In Gestational Diabetes, Menin Might Be the Guilty Party


By: dhtest

When a woman is pregnant, she needs to produce more insulin than usual because her body is feeding more cells than normal. A hormone, prolactin, which is abundant during pregnancy, causes more pancreatic islet cells to grow in order to produce the extra insulin.

In a woman who develops gestational diabetes, however, the islets cells don’t multiply and the woman cannot meet the increased demand for insulin, so her blood sugar rises.

Now researchers from Stanford University have found a protein, called menin, that may block the islet cells from multiplying in response to prolactin. Menin has already been shown to prevent pancreatic cancer by blocking growth of pancreatic cells. That function, to put the brakes on cell growth, may contribute to the insufficiency of insulin that’s characteristic of gestational diabetes.

When the researchers gave prolactin to normal non-pregnant mice, their menin levels dropped and their pancreases grew in size, just as if they were pregnant. But pregnant mice, genetically engineered to produce too much menin, couldn’t make more islet cells and they developed gestational diabetes.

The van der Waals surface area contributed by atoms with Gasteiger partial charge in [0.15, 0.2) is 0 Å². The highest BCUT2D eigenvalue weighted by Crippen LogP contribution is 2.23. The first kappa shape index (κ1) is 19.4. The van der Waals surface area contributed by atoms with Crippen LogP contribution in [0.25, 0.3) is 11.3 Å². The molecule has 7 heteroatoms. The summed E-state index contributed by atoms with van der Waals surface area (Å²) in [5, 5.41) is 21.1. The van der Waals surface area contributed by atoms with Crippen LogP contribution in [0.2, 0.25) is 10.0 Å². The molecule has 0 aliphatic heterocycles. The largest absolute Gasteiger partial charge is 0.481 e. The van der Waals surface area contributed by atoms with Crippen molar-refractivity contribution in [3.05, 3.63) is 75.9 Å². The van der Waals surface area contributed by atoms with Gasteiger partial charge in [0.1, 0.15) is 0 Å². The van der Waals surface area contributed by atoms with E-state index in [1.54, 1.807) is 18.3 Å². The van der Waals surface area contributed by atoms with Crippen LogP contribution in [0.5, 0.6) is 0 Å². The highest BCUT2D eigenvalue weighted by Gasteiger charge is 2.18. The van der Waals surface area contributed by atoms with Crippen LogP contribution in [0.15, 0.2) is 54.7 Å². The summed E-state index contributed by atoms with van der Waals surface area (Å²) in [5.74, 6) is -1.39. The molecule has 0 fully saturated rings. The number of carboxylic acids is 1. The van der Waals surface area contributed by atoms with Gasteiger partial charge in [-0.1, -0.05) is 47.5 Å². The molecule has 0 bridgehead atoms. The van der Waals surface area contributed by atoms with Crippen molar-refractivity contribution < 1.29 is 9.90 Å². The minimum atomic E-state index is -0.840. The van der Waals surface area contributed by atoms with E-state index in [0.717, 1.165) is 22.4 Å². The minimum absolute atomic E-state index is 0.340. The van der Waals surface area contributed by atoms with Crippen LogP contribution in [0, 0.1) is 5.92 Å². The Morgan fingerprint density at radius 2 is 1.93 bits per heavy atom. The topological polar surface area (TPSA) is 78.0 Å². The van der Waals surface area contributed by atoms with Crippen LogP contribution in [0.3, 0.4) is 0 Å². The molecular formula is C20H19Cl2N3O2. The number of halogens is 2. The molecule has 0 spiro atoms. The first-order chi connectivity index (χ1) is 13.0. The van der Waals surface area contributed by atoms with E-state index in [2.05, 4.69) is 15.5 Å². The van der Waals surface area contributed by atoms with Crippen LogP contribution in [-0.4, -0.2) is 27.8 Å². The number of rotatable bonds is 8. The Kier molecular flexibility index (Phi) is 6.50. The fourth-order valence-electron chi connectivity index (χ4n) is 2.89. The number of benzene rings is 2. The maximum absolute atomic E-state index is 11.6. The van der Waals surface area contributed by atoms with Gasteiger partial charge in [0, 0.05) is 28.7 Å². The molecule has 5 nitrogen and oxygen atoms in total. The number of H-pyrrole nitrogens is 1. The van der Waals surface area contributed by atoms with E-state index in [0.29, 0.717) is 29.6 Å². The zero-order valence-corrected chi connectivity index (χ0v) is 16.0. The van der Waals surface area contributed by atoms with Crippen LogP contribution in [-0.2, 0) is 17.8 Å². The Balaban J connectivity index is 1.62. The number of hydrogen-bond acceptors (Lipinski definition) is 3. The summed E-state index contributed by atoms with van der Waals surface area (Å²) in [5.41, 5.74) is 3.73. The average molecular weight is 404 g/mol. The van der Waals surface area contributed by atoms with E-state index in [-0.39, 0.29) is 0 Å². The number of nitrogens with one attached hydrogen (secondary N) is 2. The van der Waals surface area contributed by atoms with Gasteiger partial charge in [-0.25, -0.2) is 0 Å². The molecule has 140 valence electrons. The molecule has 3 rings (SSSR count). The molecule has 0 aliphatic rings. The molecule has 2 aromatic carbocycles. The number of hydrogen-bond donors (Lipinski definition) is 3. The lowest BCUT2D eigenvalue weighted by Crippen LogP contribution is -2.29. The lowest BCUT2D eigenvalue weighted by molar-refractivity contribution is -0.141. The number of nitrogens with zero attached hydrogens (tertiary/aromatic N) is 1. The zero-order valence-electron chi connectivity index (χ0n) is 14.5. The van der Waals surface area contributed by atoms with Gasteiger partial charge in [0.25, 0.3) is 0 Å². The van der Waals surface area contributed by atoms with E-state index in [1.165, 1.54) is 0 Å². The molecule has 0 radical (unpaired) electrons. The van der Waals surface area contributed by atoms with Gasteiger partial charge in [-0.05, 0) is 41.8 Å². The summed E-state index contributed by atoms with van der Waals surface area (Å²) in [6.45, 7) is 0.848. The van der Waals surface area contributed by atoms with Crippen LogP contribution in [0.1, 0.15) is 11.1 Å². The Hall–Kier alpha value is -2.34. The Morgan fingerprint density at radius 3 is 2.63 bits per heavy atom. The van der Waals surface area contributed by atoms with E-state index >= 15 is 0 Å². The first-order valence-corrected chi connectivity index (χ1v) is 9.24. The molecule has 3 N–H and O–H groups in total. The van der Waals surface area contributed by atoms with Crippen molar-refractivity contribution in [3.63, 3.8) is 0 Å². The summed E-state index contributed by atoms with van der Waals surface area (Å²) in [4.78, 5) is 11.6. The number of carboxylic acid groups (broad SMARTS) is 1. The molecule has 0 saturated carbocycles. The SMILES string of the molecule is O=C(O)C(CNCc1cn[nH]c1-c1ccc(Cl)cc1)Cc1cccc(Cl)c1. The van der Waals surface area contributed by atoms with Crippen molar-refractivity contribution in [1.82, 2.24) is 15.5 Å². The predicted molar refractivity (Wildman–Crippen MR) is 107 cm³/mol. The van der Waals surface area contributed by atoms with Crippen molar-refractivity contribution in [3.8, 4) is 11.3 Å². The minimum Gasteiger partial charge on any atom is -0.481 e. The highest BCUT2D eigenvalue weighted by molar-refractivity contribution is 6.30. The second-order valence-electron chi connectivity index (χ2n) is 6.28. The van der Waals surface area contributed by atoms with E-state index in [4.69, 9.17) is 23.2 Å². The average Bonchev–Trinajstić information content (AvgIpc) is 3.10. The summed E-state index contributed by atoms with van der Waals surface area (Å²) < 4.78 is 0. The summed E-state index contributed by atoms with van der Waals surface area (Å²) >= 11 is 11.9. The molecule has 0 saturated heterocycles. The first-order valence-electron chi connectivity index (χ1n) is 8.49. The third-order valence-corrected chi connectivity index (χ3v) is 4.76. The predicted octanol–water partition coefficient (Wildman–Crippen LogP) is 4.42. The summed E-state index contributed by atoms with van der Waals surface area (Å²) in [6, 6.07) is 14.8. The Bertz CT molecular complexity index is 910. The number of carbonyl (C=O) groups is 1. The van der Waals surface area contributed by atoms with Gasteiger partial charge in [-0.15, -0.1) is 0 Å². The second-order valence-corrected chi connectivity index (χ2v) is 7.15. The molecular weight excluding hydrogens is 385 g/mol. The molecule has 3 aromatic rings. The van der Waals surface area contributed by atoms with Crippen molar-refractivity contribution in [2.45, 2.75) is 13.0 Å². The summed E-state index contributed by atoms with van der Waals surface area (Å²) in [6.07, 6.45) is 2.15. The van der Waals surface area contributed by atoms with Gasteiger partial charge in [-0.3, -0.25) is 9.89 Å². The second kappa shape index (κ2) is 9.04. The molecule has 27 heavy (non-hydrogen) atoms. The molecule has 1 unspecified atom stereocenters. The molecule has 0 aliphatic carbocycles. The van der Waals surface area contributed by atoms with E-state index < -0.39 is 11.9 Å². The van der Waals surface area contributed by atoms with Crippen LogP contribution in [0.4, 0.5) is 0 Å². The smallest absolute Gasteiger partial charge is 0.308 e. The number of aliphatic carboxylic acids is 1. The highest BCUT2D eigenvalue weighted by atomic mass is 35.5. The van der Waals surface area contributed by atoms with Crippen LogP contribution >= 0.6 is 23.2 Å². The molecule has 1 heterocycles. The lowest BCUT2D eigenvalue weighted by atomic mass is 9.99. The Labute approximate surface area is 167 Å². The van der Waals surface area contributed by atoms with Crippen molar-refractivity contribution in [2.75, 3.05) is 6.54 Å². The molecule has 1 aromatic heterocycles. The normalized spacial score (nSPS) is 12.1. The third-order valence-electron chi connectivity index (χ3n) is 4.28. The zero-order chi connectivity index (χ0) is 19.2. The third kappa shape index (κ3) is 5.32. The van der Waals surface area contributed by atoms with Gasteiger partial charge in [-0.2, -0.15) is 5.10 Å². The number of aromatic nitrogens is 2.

The scientists believe that prolactin lowers menin levels during pregnancy so that the body can make more islet cells. In cases of gestational diabetes, the menin appears to be unaffected by prolactin. The scientists believe that menin may play a role in diabetes associated with obesity as well, possibly by sabotaging the body’s attempt to make more islet cells to serve that extra body weight. They also believe that regulating menin could aid in the effort to grow new islet cells for transplantation.

Sources: Reuters; EurekAlert, November 2007



Diabetes Health Medical Disclaimer
The information on this site is not intended or implied to be a substitute for professional medical advice, diagnosis or treatment. All content, including text, graphics, images, and information, contained on or available through this website is for general information purposes only. Opinions expressed here are the opinions of writers, contributors, and commentators, and are not necessarily those of Diabetes Health. Never disregard professional medical advice or delay seeking medical treatment because of something you have read on or accessed through this website.